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kylek1151
Senior Member

USA
21 Posts

 Posted - 10/10/2007 :  18:23:21 I have sort of a theory question on a assignment that is giving me a bit of trouble. It is stated as follows:Suppose that u=g(x) is differentiable at x=-5, y=f(u) is differentiable at u=g(-5) and (f°g)(-5) is negative. What can you say about the values of g(-5) and f'(g(-5))? So far all I can think of is that both values exist. Any push in the right direction on this one would be greatly appreciated.

tkhunny

USA
1001 Posts

 Posted - 10/11/2007 :  08:12:50 I'm not quite sure what they are getting at, but my favorite answer would be:g(-5) = u -- A Real Valuef(u) = Some Real Value - a constant.f'(u) is the derivative of a constant and is zero.Nothing like a notational deficiency.

kylek1151
Senior Member

USA
21 Posts

 Posted - 10/11/2007 :  13:36:33 Ah yes, I see the derivative of f'(g(-5)) must be 0. That is probably what they are looking for on that one. Thanks. I wonder what they are looking for me to say about g(-5) though. Maybe just that it is a real value?

Subhotosh Khan

USA
9114 Posts

 Posted - 10/12/2007 :  06:59:38 quote:Originally posted by kylek1151 I wonder what they are looking for me to say about g(-5) though. Maybe just that it is a real value?Since g(x) is differentiable at x = -5, it must exist (defined).

HallsofIvy

USA
78 Posts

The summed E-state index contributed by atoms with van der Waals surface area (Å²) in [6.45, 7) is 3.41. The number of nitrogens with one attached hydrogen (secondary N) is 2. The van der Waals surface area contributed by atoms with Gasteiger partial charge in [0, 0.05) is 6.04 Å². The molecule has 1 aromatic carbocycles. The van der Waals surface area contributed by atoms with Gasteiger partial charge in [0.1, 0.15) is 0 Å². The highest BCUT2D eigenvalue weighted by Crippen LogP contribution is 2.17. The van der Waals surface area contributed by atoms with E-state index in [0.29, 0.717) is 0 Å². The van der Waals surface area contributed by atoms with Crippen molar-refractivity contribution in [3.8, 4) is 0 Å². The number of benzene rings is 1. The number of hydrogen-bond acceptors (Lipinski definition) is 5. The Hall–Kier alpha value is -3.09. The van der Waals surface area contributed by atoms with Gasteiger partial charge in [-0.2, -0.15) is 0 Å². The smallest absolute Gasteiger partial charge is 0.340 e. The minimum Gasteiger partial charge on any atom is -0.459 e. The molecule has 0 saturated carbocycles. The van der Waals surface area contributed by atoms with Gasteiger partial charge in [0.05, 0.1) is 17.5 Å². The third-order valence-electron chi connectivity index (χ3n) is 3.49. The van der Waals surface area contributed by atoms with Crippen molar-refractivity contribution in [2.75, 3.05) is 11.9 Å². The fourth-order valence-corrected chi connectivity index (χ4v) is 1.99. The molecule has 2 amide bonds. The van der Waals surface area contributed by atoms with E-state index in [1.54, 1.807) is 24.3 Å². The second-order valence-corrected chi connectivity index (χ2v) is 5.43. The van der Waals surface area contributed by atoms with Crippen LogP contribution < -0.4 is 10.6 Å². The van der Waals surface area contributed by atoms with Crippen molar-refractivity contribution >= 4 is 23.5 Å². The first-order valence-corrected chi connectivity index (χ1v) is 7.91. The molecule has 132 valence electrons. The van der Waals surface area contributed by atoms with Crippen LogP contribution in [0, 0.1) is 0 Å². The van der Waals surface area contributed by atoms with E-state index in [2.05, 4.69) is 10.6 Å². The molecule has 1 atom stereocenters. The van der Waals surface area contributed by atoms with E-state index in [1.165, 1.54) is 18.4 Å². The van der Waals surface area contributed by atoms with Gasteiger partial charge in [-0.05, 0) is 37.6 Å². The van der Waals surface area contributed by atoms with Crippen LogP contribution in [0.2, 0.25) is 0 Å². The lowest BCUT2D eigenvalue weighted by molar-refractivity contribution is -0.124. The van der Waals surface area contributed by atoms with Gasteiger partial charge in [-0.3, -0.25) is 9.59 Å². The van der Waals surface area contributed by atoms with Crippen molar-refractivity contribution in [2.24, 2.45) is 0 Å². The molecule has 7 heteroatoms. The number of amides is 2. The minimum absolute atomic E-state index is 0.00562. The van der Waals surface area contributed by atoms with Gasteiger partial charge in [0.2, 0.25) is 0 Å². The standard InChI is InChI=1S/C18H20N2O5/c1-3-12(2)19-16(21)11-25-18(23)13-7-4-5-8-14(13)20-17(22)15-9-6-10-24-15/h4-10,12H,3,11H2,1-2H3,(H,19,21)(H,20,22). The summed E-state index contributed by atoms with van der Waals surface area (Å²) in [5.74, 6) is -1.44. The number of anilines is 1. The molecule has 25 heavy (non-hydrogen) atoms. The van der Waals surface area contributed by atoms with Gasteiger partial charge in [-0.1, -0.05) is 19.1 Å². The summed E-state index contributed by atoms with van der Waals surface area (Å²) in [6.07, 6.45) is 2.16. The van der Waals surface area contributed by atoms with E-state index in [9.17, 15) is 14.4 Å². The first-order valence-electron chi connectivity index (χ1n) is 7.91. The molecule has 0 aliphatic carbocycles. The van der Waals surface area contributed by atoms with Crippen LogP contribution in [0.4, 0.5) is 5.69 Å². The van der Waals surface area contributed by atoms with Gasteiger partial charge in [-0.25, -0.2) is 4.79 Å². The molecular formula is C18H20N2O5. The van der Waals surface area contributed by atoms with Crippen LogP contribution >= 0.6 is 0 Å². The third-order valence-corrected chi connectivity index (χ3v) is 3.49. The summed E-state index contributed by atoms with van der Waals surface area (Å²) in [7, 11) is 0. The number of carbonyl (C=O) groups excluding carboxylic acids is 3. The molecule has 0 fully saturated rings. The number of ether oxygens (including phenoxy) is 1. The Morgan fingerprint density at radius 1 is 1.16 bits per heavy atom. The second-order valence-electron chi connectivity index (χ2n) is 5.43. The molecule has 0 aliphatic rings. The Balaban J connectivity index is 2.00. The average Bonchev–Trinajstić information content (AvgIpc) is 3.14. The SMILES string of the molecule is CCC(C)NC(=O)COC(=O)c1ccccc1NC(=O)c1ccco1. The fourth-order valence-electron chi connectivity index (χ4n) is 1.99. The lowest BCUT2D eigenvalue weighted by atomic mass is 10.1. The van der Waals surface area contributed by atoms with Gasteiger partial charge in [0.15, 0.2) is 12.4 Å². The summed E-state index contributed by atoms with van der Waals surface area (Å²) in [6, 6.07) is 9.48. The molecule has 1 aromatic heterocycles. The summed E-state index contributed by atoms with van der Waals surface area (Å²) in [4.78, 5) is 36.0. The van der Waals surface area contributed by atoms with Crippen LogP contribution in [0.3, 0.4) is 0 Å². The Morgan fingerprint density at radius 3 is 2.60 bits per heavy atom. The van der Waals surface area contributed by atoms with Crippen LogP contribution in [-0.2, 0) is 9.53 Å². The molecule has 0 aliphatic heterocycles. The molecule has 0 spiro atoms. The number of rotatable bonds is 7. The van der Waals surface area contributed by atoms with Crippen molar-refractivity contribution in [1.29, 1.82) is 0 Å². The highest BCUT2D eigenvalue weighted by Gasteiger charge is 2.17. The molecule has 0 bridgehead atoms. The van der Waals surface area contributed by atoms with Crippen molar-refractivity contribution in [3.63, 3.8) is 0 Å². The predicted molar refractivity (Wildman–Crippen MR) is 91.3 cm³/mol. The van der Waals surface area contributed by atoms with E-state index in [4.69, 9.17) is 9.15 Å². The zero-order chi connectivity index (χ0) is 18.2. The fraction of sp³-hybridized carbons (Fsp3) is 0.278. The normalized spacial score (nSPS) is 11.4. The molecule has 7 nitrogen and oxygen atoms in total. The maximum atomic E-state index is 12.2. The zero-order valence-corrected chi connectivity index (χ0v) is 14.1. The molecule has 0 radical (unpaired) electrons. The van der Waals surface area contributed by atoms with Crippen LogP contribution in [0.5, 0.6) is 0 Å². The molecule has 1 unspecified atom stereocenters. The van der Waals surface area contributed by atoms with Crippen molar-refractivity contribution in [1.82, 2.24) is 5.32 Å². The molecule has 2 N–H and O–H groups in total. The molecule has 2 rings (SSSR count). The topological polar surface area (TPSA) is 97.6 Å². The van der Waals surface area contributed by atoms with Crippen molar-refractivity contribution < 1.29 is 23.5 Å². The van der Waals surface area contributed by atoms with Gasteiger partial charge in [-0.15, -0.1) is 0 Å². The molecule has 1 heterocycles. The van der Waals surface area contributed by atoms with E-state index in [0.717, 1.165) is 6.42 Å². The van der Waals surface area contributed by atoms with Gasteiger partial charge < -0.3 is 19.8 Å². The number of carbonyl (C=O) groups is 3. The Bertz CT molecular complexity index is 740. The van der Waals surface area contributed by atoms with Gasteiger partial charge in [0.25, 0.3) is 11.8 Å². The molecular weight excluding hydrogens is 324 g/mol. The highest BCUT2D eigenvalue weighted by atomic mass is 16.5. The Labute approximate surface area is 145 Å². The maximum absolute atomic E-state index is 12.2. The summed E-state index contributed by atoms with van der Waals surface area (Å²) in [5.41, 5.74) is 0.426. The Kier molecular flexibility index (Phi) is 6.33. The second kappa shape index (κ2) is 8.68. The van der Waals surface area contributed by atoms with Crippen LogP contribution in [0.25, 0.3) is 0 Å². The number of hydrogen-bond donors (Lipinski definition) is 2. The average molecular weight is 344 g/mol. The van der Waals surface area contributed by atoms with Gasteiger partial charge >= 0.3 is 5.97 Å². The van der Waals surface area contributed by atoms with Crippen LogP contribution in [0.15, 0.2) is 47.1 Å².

Posted - 10/12/2007 :  10:14:40 I would have interpreted f'(g(5)) to mean the derivative of f, evaluated at g(5).

kylek1151
Senior Member

USA
21 Posts

 Posted - 10/12/2007 :  13:44:26 quote:Originally posted by HallsofIvyI would have interpreted f'(g(5)) to mean the derivative of f, evaluated at g(5).Yea, it is. I thought about it more and you can't say that f'(g(-5)) would be 0. I already turned in the assignment though. I guess I got that one wrong. Also the question asked what we can say about g'(-5), not g(-5). The paper was faded and I couldn't see the ' lol. Oh well, I'll count that one as a total loss I guess. Still interested to see if anyone else has a answer for this one.

tkhunny

USA
1001 Posts

 Posted - 10/12/2007 :  14:52:17 I would argue it if it is marked wrong. Unless you specifically disussed that notation to mean what Halls has taken it to mean, then it is inherently ambiguous.
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